Following the Schrems II judgement and the final European Data Protection Board (EDPB) Schrems II guidance, SaaS customers and SaaS suppliers are now required to carry out a data transfer assessment prior to transferring personal data outside the EEA to a “third country”. A third country is a country which does not have an “adequacy” decision from the EU. i.e. the USA.
Step 1: Data Mapping
When a SaaS supplier or SaaS customer is a data exporter i.e. when transferring personal data to a country outside the EEA with no adequacy decision, (for example: from the EU to the USA) the data exporter must identify and map the transfer of personal data from the EEA. This mapping includes onward transfers, i.e. from the data processor located in the USA to their sub-processor in Australia.
Step 2: Verify the Transfer Mechanism
SaaS suppliers and SaaS customers must identify the transfer tool relied upon prior to transferring the personal data outside the EEA. The possible transfer tools are:
- the transfer is made to a country with an adequacy decision from the EU Commission i.e. a transfer from the EU to the UK; or
- the transfer is made using SCCs;
- the transfer is made pursuant to Binding Corporate Rules (BCRs); or
- the transfer is based on an Article 49 derogation, such as consent or performance of a contract.
Step 3 – Assess the Effectiveness of the Transfer Mechanism
SaaS suppliers and SaaS customers must assess whether the SCCs/BCRs provide a level of protection in the third country “essentially equivalent” to the EEA protections. The data exporter must assess, where appropriate in collaboration with the data importer, whether there is anything in the law and/or practice in force in the third country that impinges on the effectiveness of the SCCs /BCRs. For example: requests made to a US company under Section 702 of the U.S. Foreign Intelligence Surveillance Act (FISA) for the US intelligence agencies to access data without a data subject’s consent or knowledge.
The level of protection should be assessed not just when the data is imported into the third country, but also when in transit (i.e. during the process of data being transferred). In other words, where public authorities in a third country, can access data with or without the data importer’s knowledge, through the importer or through any telecommunications providers.
The assessment should include:
- consideration of any legislation and practices relevant to the specific data transferred; and
- the documented practical experience of the data importer with respect to relevant prior access requests made by public authorities in the third country.
Where the data importer or data exporter is subject to “problematic legislation”, transfers are still permitted where:
- the data exporter has no reason to believe such legislation will be applied in practice to the data exporter or data importer; or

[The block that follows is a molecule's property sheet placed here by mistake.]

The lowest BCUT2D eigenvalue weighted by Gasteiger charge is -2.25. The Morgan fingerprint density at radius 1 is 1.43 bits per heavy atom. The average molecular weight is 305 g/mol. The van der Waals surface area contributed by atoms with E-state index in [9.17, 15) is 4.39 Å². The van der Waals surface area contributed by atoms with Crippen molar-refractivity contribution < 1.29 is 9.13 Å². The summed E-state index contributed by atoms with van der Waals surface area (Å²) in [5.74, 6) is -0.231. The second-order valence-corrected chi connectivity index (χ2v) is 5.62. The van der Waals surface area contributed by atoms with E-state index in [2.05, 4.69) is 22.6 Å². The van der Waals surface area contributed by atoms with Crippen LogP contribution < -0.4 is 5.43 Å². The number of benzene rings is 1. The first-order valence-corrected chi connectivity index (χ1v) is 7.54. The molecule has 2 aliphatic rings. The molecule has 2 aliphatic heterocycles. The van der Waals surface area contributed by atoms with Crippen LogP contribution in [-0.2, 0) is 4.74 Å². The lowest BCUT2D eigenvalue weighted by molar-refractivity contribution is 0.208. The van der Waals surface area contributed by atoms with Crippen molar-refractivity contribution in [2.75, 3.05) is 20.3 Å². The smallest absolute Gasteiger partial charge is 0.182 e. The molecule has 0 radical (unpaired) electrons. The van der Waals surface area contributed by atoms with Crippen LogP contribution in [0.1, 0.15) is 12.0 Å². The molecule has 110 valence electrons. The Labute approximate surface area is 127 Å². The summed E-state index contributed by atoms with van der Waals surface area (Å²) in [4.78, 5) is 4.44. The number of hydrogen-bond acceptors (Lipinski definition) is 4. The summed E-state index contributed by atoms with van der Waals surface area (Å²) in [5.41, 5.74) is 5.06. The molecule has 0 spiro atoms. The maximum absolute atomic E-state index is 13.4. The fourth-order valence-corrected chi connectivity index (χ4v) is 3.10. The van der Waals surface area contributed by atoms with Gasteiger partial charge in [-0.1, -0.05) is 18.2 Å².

- supplementary measures can be implemented.
The data importer must provide the data exporter with relevant sources and information on local laws and data practices. All sources must be relevant, objective, reliable, verifiable and publicly available or otherwise accessible and clearly documented. Annex 3 of the SCCs includes a non-exhaustive list of such sources.
Step 4: Identify and Implement Supplementary Protection Measures
Supplementary protection measures must be adopted if the data transferred is not afforded a level of protection “essentially equivalent” to the EEA level of protection.
The EDPB guidance provides a non-exhaustive list of examples of technical, organizational and contractual supplementary measures and case studies with examples of technical measures that would or would not be effective. SaaS suppliers and SaaS customers should be aware that transfers of unencrypted data to cloud services or other processors when providing SaaS services are not protected or equivalent, if there is any “problematic legislation” in the third country “in practice”.
Actions to Take
SaaS suppliers and SaaS customers now need to:
- carry out a data mapping exercise to identify all data transfers;
- identify and assess the transfer mechanisms used to transfer data to third countries;
- review and amend technical and organisational measures and implement supplementary protection measures where necessary;
- use new SCCs in all new contracts entered into from 27th of September 2021;
- replace the current SCCs with the new SCCs in all existing contracts by the 27th of December 2022.
Irene Bodle is an IT lawyer specialising in SaaS agreements, GDPR and cloud computing with over 15 years experience in the IT sector. If you require assistance with any SaaS or cloud computing contracts, GDPR or any other IT legal issues please contact me:
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